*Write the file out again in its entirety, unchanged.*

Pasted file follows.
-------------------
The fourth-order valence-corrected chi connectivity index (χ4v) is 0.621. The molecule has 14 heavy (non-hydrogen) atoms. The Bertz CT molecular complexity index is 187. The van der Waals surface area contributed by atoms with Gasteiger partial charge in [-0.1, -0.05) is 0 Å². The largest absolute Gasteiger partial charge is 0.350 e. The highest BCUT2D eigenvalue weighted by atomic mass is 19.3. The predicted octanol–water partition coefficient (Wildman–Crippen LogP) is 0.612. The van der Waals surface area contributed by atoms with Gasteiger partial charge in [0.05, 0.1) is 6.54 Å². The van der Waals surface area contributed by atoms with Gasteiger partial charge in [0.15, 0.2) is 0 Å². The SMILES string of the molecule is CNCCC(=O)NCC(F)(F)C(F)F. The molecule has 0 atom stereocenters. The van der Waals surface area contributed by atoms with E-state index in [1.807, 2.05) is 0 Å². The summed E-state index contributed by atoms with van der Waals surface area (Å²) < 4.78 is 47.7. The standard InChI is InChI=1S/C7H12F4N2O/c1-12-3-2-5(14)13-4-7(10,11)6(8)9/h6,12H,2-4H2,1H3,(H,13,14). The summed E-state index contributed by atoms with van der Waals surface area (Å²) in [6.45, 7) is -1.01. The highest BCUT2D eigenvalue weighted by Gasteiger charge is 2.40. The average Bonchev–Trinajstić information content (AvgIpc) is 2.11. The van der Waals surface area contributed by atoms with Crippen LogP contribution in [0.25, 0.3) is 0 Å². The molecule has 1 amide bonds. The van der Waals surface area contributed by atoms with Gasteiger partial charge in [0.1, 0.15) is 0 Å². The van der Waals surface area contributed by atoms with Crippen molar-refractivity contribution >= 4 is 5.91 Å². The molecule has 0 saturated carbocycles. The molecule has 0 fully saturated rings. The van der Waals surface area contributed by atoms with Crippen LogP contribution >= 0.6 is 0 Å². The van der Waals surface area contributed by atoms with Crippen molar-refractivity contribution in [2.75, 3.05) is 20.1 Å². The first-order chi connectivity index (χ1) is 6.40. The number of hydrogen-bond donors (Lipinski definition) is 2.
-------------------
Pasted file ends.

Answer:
The fourth-order valence-corrected chi connectivity index (χ4v) is 0.621. The molecule has 14 heavy (non-hydrogen) atoms. The Bertz CT molecular complexity index is 187. The van der Waals surface area contributed by atoms with Gasteiger partial charge in [-0.1, -0.05) is 0 Å². The largest absolute Gasteiger partial charge is 0.350 e. The highest BCUT2D eigenvalue weighted by atomic mass is 19.3. The predicted octanol–water partition coefficient (Wildman–Crippen LogP) is 0.612. The van der Waals surface area contributed by atoms with Gasteiger partial charge in [0.05, 0.1) is 6.54 Å². The van der Waals surface area contributed by atoms with Gasteiger partial charge in [0.15, 0.2) is 0 Å². The SMILES string of the molecule is CNCCC(=O)NCC(F)(F)C(F)F. The molecule has 0 atom stereocenters. The van der Waals surface area contributed by atoms with E-state index in [1.807, 2.05) is 0 Å². The summed E-state index contributed by atoms with van der Waals surface area (Å²) < 4.78 is 47.7. The standard InChI is InChI=1S/C7H12F4N2O/c1-12-3-2-5(14)13-4-7(10,11)6(8)9/h6,12H,2-4H2,1H3,(H,13,14). The summed E-state index contributed by atoms with van der Waals surface area (Å²) in [6.45, 7) is -1.01. The highest BCUT2D eigenvalue weighted by Gasteiger charge is 2.40. The average Bonchev–Trinajstić information content (AvgIpc) is 2.11. The van der Waals surface area contributed by atoms with Crippen LogP contribution in [0.25, 0.3) is 0 Å². The molecule has 1 amide bonds. The van der Waals surface area contributed by atoms with Gasteiger partial charge in [0.1, 0.15) is 0 Å². The van der Waals surface area contributed by atoms with Crippen molar-refractivity contribution >= 4 is 5.91 Å². The molecule has 0 saturated carbocycles. The molecule has 0 fully saturated rings. The van der Waals surface area contributed by atoms with Crippen LogP contribution >= 0.6 is 0 Å². The van der Waals surface area contributed by atoms with Crippen molar-refractivity contribution in [2.75, 3.05) is 20.1 Å². The first-order chi connectivity index (χ1) is 6.40. The number of hydrogen-bond donors (Lipinski definition) is 2.